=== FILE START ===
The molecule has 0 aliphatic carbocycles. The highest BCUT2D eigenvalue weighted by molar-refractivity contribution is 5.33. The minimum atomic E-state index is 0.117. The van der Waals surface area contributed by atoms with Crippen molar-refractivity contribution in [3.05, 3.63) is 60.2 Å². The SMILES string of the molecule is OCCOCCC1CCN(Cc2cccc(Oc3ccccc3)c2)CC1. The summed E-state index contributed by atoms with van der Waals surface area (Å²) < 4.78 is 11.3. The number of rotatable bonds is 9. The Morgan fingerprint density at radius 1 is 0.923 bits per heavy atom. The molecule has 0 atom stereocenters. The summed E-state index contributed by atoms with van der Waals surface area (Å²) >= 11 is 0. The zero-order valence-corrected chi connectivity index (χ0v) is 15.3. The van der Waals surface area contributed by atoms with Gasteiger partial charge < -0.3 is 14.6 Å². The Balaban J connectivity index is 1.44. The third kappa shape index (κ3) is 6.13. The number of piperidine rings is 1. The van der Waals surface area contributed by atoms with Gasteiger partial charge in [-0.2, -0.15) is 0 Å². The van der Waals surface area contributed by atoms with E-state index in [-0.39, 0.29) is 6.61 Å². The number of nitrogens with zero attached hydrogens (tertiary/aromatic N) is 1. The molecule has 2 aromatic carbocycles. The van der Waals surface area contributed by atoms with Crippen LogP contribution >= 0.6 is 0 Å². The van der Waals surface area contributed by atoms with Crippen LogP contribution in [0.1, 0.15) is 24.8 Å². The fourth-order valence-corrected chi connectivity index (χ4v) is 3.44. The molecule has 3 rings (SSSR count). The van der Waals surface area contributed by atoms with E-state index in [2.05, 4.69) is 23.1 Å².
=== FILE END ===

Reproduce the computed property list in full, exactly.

The molecule has 0 aliphatic carbocycles. The highest BCUT2D eigenvalue weighted by molar-refractivity contribution is 5.33. The minimum atomic E-state index is 0.117. The van der Waals surface area contributed by atoms with Crippen molar-refractivity contribution in [3.05, 3.63) is 60.2 Å². The SMILES string of the molecule is OCCOCCC1CCN(Cc2cccc(Oc3ccccc3)c2)CC1. The summed E-state index contributed by atoms with van der Waals surface area (Å²) < 4.78 is 11.3. The number of rotatable bonds is 9. The Morgan fingerprint density at radius 1 is 0.923 bits per heavy atom. The molecule has 0 atom stereocenters. The summed E-state index contributed by atoms with van der Waals surface area (Å²) >= 11 is 0. The zero-order valence-corrected chi connectivity index (χ0v) is 15.3. The van der Waals surface area contributed by atoms with Gasteiger partial charge < -0.3 is 14.6 Å². The Balaban J connectivity index is 1.44. The third kappa shape index (κ3) is 6.13. The number of piperidine rings is 1. The van der Waals surface area contributed by atoms with Gasteiger partial charge in [-0.2, -0.15) is 0 Å². The van der Waals surface area contributed by atoms with E-state index in [-0.39, 0.29) is 6.61 Å². The number of nitrogens with zero attached hydrogens (tertiary/aromatic N) is 1. The molecule has 2 aromatic carbocycles. The van der Waals surface area contributed by atoms with Crippen LogP contribution >= 0.6 is 0 Å². The van der Waals surface area contributed by atoms with Crippen LogP contribution in [0.1, 0.15) is 24.8 Å². The fourth-order valence-corrected chi connectivity index (χ4v) is 3.44. The molecule has 3 rings (SSSR count). The van der Waals surface area contributed by atoms with E-state index in [2.05, 4.69) is 23.1 Å².